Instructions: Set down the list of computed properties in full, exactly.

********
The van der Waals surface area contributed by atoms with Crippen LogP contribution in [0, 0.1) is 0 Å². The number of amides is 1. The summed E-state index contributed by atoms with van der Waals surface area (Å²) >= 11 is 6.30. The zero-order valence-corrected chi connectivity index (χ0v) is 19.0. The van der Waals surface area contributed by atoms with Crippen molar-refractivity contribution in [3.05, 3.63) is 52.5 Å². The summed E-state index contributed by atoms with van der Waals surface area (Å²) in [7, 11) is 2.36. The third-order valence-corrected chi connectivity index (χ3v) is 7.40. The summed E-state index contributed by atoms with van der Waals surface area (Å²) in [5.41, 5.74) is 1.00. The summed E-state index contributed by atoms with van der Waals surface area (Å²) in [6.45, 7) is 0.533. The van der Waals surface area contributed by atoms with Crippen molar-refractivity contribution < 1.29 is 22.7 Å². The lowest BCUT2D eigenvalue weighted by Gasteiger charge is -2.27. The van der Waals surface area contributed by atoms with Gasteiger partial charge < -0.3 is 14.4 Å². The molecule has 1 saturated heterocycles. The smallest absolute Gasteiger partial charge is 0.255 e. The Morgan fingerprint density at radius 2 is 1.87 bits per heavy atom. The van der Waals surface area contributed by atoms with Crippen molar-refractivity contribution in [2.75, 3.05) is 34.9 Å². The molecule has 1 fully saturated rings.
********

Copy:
The van der Waals surface area contributed by atoms with Crippen LogP contribution in [0, 0.1) is 0 Å². The number of amides is 1. The summed E-state index contributed by atoms with van der Waals surface area (Å²) >= 11 is 6.30. The zero-order valence-corrected chi connectivity index (χ0v) is 19.0. The van der Waals surface area contributed by atoms with Crippen molar-refractivity contribution in [3.05, 3.63) is 52.5 Å². The summed E-state index contributed by atoms with van der Waals surface area (Å²) in [7, 11) is 2.36. The third-order valence-corrected chi connectivity index (χ3v) is 7.40. The summed E-state index contributed by atoms with van der Waals surface area (Å²) in [5.41, 5.74) is 1.00. The summed E-state index contributed by atoms with van der Waals surface area (Å²) in [6.45, 7) is 0.533. The van der Waals surface area contributed by atoms with Crippen molar-refractivity contribution < 1.29 is 22.7 Å². The lowest BCUT2D eigenvalue weighted by Gasteiger charge is -2.27. The van der Waals surface area contributed by atoms with Gasteiger partial charge < -0.3 is 14.4 Å². The molecule has 1 saturated heterocycles. The smallest absolute Gasteiger partial charge is 0.255 e. The Morgan fingerprint density at radius 2 is 1.87 bits per heavy atom. The van der Waals surface area contributed by atoms with Crippen molar-refractivity contribution in [2.75, 3.05) is 34.9 Å². The molecule has 1 fully saturated rings.